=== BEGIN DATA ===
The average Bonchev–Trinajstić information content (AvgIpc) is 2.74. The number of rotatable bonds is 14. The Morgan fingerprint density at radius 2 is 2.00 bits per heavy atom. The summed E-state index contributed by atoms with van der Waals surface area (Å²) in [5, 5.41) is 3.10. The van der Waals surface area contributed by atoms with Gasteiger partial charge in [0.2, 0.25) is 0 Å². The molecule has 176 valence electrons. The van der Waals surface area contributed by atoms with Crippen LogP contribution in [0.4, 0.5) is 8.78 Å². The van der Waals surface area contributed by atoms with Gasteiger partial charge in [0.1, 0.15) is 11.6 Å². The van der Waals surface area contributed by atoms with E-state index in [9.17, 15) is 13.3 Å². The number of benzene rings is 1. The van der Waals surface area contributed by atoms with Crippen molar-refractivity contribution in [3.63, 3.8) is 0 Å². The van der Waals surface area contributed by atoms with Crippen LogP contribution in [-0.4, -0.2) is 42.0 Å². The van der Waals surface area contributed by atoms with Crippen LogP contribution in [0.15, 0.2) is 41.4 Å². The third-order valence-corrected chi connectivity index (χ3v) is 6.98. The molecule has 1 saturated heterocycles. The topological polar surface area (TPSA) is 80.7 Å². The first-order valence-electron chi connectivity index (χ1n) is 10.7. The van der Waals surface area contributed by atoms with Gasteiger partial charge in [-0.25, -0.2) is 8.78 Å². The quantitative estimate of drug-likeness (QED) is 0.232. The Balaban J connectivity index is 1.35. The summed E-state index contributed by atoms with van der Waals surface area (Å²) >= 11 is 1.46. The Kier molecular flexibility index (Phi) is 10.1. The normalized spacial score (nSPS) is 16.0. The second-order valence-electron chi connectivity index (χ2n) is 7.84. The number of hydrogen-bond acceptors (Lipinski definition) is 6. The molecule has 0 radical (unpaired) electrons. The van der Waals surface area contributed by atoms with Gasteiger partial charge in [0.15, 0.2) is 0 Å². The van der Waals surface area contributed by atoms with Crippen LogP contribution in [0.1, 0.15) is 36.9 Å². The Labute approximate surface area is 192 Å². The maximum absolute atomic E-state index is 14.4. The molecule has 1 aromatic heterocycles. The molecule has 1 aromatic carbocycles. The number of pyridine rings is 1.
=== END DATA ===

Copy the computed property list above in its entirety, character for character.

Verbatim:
The average Bonchev–Trinajstić information content (AvgIpc) is 2.74. The number of rotatable bonds is 14. The Morgan fingerprint density at radius 2 is 2.00 bits per heavy atom. The summed E-state index contributed by atoms with van der Waals surface area (Å²) in [5, 5.41) is 3.10. The van der Waals surface area contributed by atoms with Gasteiger partial charge in [0.2, 0.25) is 0 Å². The molecule has 176 valence electrons. The van der Waals surface area contributed by atoms with Crippen LogP contribution in [0.4, 0.5) is 8.78 Å². The van der Waals surface area contributed by atoms with Gasteiger partial charge in [0.1, 0.15) is 11.6 Å². The van der Waals surface area contributed by atoms with E-state index in [9.17, 15) is 13.3 Å². The number of benzene rings is 1. The van der Waals surface area contributed by atoms with Crippen molar-refractivity contribution in [3.63, 3.8) is 0 Å². The van der Waals surface area contributed by atoms with Crippen LogP contribution in [-0.4, -0.2) is 42.0 Å². The van der Waals surface area contributed by atoms with Crippen LogP contribution in [0.15, 0.2) is 41.4 Å². The third-order valence-corrected chi connectivity index (χ3v) is 6.98. The molecule has 1 saturated heterocycles. The topological polar surface area (TPSA) is 80.7 Å². The first-order valence-electron chi connectivity index (χ1n) is 10.7. The van der Waals surface area contributed by atoms with Gasteiger partial charge in [-0.25, -0.2) is 8.78 Å². The quantitative estimate of drug-likeness (QED) is 0.232. The Balaban J connectivity index is 1.35. The summed E-state index contributed by atoms with van der Waals surface area (Å²) >= 11 is 1.46. The Kier molecular flexibility index (Phi) is 10.1. The normalized spacial score (nSPS) is 16.0. The second-order valence-electron chi connectivity index (χ2n) is 7.84. The number of hydrogen-bond acceptors (Lipinski definition) is 6. The molecule has 0 radical (unpaired) electrons. The van der Waals surface area contributed by atoms with Gasteiger partial charge in [0.15, 0.2) is 0 Å². The van der Waals surface area contributed by atoms with Crippen LogP contribution in [0.1, 0.15) is 36.9 Å². The Labute approximate surface area is 192 Å². The maximum absolute atomic E-state index is 14.4. The molecule has 1 aromatic heterocycles. The molecule has 1 aromatic carbocycles. The number of pyridine rings is 1.